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The name Mike Brown, Jr. holds significant meaning to many. To his family and friends, he was “Mike Mike,” a kind young man who liked video games, music and hanging out with his friends. He had just graduated from high school and was on a path to trade college. To them, his name represents the promise of a life just beginning. To the rest of us, his name became a battle cry, a signal to the city of Ferguson, the nation and the world that white supremacy and racialized terror were not memories from darker days, they are pulsing through this country, present in the real-life experiences of people of color every single day. 

It was five years ago today that a white police officer, Darren Wilson, shot and killed the unarmed teenager, catapulting his name and the image of his dead body lying on the hot asphalt into international news cycles. Mike Brown’s unjust killing sparked an uprising that codified the Movement for Black Lives, and galvanized the largest push for racial justice since the civil rights era. 

The wounds of that time still hurt and may never heal. But our community has never stopped saying Mike Brown’s name. When the cameras left five years ago, we continued to organize to drive change in our communities. In St. Louis, voters unseated the 30-year Democratic incumbent that did not bring charges against officer Darren Wilson for killing Michael Brown. Our work, along with that of others who stood in solidarity with us and organized in their own communities, shifted the national consciousness around anti-black racism; creating an opportunity to address the tole white supremacy has taken on the humanity of this nation. 

Our current political reality is indeed a backswing from the change ushered in by the Obama administration and the shifts in cultural awareness that came post-Ferguson. But more than that this moment is the result of our nation’s original sins, white supremacy, and state violence. As we honor Mike Brown, Jr. today and reflect on the Uprising, it’s critical that we commit to centering those core issues in the political debates unfolding now and during the 2020 election.  

More than ever, our people need and deserve to see bold action addressing police and state violence, especially from Democrats on the campaign trail, as we head into our next presidential election—a promise they have lived on for years with no real movement toward actual change.

State violence is not limited to the police killing of our people. It takes many forms: the systemic underinvestment in our communities, the caging of our people—including Ferguson activists like Josh Williams, predatory state and corporate practices targeting our neighborhoods, government policies that result in the poisoning of our water and the theft of our land, failing schools that criminalize rather than educate our children, economic practices that extract our labor, and wars on our trans and queer family that deny them their humanity.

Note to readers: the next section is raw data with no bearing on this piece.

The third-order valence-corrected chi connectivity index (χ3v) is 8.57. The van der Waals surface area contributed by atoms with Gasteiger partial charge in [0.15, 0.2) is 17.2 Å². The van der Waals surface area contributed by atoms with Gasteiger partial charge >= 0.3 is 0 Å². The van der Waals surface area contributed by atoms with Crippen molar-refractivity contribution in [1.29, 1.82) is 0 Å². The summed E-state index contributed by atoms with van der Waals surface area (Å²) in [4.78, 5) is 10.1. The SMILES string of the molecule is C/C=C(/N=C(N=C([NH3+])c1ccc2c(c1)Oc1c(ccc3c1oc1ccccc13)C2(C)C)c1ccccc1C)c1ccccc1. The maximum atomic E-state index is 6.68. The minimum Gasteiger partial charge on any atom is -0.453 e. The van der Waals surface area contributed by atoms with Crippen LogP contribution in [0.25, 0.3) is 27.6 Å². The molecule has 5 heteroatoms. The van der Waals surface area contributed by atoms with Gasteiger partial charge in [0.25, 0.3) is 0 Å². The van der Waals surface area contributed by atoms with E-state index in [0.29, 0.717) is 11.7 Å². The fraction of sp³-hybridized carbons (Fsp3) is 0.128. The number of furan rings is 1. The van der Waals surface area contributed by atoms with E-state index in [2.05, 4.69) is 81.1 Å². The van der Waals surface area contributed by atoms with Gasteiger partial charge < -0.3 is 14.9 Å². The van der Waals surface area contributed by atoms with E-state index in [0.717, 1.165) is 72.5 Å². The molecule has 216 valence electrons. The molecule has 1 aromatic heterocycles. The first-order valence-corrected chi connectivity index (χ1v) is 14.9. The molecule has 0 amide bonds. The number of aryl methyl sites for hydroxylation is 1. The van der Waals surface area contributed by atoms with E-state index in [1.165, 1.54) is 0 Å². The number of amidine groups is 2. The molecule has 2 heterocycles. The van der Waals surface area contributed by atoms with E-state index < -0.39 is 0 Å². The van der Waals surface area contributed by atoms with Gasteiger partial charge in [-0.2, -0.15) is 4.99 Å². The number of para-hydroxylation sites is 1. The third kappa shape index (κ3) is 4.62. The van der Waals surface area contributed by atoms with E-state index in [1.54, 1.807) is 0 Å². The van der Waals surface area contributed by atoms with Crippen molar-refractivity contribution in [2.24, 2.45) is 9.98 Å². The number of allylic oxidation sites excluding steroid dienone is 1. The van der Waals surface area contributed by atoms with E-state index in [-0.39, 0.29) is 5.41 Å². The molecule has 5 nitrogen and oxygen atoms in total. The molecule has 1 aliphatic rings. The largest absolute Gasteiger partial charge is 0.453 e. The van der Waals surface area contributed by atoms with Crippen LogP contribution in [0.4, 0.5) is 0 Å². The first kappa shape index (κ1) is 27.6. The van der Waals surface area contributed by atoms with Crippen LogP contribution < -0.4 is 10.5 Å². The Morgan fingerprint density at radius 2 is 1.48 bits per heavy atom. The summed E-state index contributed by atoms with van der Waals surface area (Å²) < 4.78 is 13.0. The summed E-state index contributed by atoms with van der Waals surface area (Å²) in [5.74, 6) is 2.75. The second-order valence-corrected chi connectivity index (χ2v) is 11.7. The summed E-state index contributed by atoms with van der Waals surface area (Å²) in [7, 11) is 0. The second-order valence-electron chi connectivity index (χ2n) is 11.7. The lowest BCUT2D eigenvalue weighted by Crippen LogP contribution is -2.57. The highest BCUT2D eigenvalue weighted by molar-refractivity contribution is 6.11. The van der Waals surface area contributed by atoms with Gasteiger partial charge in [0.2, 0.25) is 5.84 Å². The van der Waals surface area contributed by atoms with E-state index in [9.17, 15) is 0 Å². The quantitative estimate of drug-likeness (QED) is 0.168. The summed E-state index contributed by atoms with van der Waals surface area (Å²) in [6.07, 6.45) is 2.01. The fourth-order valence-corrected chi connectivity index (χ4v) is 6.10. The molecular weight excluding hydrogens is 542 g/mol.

We need our leaders and those seeking office to have these conversations regularly and in the light, not in dark corners of halls of power because they’re afraid to be overheard. A more robust national conversation about white supremacy and the ongoing violence against Black and Brown communities is a necessary step toward interrupting that violence. We cannot fix what we cannot talk about honestly. 

A crucial next step in that process is a conversation about repair, reparations. From Ta-Nehisi Coates to David Brooks, calls for reparations are getting louder across the political spectrum. 

The Movement for Black Lives, including the Electoral Justice Project, demands reparations for past and continuing harms. The government, responsible corporations, and other institutions that have profited off of the harm they have inflicted on Black people—from colonialism to slavery through housing redlining, mass incarceration, and surveillance—must repair the harm done.

Democratic candidates can show bold leadership by making police violence and reparations core campaign issues. Black voters are a key demographic for Democratic candidates in 2020, especially in swing states like Michigan, Florida, and Georgia. Black voters have mobilized for candidates that are willing to address the issues important to our communities – like police violence. These candidates have ridden the wave of promises for decades to get our vote, but fail when it comes to taking meaningful action. This time, the Black vote cannot be taken for granted, nor should Black people be used as pawns for political gain. 

Everything we’ve done these past five years has been in honor of Mike Brown, Jr., and the countless others whose lives were cut short simply because they lived them in Black bodies. Today, as we remember Mike Brown and reflect on the Uprising, a moment that changed the history of this country, let us all commit to not forgetting that we got to this point because of hatred, racism, and violence, but that we have an opportunity in 2020 to begin down a different path; one where we could create a society that views us all as worthy of safety, dignity, and respect.

Rest in Power Mike Brown, Jr. 

To all of those who came and stood with us in Ferguson on August 9, 2014, and who sent their support and resources, thank you so much.